During the first couple of months of the 1996 season, every time I saw Derek Jeter on TV I couldn’t help but think of John “No Question” Starks, the combustible shooting guard for the Knicks. It was the body language, the cock-sure posture. I adored Starks even though he was a fine mess.
Oh, no, I thought when Jeter strutted up to the plate, his ass sticking-out, chest-puffed up, here’s the second coming of that knucklehead Starks.
Of course Jeter soon showed himself to be the antithesis of Starks. He was composed and collected, even when he made the usual rookie mistakes. Twelve years later, Jeter is not only the greatest shortstop in Yankee history, and one of the most marketable players in the game, he’s a sure-fire Hall of Famer.
Jeter, the team captain, is accessible but dull with the press but his enthusiasm on the field has always been evident. He smirks when he steps into the batter’s box, engages the fans while he’s on the on-deck circle, and chats up the opposition when they reach second base. No matter how tense the situation, he looks like he is having a good time out there. He’s a natural. It’s as if he were built to be a ballplayer–mentally, physically and emotionally.
Jeter personifies Tom Boswell’s description of “a gamer.”
Baseball has a name for the player who, in the eyes of his peers, is well attuned to the demands of his discipline; he is called “a gamer.” The gamer does not drool, or pant, before the cry of “Play ball.” Quite the opposite. He is the player, like George Brett or Pete Rose, who is neither too intense, nor too lax, neither lulled into carelessness in a dull August doubleheader nor wired too tight in an October playoff game. The gamer may scream and curse when his mates show the first hints of laziness, but he makes jokes and laughs naturally in the seventh game of the Series.
Jeter also has an edge. He is acutely aware of his position, his celebrity, and his surroundings. He’s terse with reporters if they push him. He rides his teammates. In 2004, Alex Rodriguez hit a long home run one day–the kind that Jeter could only dream about hitting. After Rodriguez returned to the dugout, Jeter stuck out his chest and mocked Rodriguez. It was funny but sharp.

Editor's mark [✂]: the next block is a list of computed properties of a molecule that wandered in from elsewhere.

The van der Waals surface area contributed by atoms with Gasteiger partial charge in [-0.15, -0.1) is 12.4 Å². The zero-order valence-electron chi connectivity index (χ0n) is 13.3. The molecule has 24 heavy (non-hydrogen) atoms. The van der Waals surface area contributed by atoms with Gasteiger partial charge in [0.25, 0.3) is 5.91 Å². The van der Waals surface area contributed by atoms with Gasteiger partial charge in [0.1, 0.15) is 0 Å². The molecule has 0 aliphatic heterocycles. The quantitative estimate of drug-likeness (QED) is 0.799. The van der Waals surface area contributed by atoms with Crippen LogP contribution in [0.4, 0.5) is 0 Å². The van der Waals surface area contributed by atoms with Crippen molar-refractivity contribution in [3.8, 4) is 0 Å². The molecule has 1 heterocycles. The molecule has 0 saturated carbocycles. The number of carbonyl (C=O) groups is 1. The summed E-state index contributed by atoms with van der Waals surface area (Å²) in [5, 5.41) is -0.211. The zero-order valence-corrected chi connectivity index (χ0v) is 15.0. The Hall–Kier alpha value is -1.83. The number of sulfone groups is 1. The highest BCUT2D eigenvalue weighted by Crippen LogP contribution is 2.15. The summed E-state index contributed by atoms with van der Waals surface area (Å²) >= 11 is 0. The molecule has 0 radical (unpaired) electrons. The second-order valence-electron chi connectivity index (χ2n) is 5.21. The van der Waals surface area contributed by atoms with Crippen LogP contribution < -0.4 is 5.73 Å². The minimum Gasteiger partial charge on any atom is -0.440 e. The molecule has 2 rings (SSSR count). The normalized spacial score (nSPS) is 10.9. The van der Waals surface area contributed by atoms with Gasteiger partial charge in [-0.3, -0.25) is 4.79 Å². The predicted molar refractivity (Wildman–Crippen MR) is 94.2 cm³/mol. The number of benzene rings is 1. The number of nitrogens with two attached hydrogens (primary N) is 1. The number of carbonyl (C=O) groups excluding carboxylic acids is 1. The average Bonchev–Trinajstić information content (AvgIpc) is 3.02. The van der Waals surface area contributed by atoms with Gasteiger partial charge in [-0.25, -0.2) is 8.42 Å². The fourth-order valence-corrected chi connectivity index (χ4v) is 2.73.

“Derek Jeter knows how to give teammates a hard time,” said former teammate John Flaherty on a YES broadcast a few years ago.
Later, Flaherty told a story about arriving to the Stadium one afternoon hours before game time. Jeter was taking early batting practice on the field. Hardly anybody was around. Only Jeter and a batting practice pitcher were on the field. Flaherty took off his jacket upstairs in the YES booth as Jeter continued to hit. Without turning around, Jeter yelled, “Hey, Flaherty, nice tie.”
Now when I think of Jeter, when I think of how his career will wind up, I mostly think of Cal Ripken. I think of a superstar with a tremendous amount of pride. I don’t think he’ll ever be asked to leave shortstop by the Yankees even as his fielding continues to decline. His contract is up in two years. If he remains healthy he should get 3,000 hits not too long after that.
I can’t imagine him playing anywhere but the Bronx, can’t imagine him playing anywhere but short, no matter how it impacts the team. This isn’t the ultimate team player we’re talking about, this is the team captain.
I wonder if he’ll still be having a good time by the time he reaches the end.